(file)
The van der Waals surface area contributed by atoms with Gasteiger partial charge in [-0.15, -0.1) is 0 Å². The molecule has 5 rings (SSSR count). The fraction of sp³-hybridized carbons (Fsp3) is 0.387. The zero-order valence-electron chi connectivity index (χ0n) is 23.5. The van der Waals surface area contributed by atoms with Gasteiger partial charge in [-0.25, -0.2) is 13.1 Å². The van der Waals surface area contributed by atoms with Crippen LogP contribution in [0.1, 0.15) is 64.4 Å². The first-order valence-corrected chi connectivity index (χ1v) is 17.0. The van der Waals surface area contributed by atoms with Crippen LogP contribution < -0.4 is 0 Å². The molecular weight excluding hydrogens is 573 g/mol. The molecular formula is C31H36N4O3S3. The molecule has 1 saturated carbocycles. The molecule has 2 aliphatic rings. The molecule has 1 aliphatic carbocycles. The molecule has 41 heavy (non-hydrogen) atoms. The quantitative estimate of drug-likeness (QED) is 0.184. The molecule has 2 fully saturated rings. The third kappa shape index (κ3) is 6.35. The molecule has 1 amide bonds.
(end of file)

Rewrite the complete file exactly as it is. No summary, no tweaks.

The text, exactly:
The van der Waals surface area contributed by atoms with Gasteiger partial charge in [-0.15, -0.1) is 0 Å². The molecule has 5 rings (SSSR count). The fraction of sp³-hybridized carbons (Fsp3) is 0.387. The zero-order valence-electron chi connectivity index (χ0n) is 23.5. The van der Waals surface area contributed by atoms with Gasteiger partial charge in [-0.25, -0.2) is 13.1 Å². The van der Waals surface area contributed by atoms with Crippen LogP contribution in [0.1, 0.15) is 64.4 Å². The first-order valence-corrected chi connectivity index (χ1v) is 17.0. The van der Waals surface area contributed by atoms with Crippen LogP contribution < -0.4 is 0 Å². The molecular weight excluding hydrogens is 573 g/mol. The molecular formula is C31H36N4O3S3. The molecule has 1 saturated carbocycles. The molecule has 2 aliphatic rings. The molecule has 1 aliphatic carbocycles. The molecule has 41 heavy (non-hydrogen) atoms. The quantitative estimate of drug-likeness (QED) is 0.184. The molecule has 2 fully saturated rings. The third kappa shape index (κ3) is 6.35. The molecule has 1 amide bonds.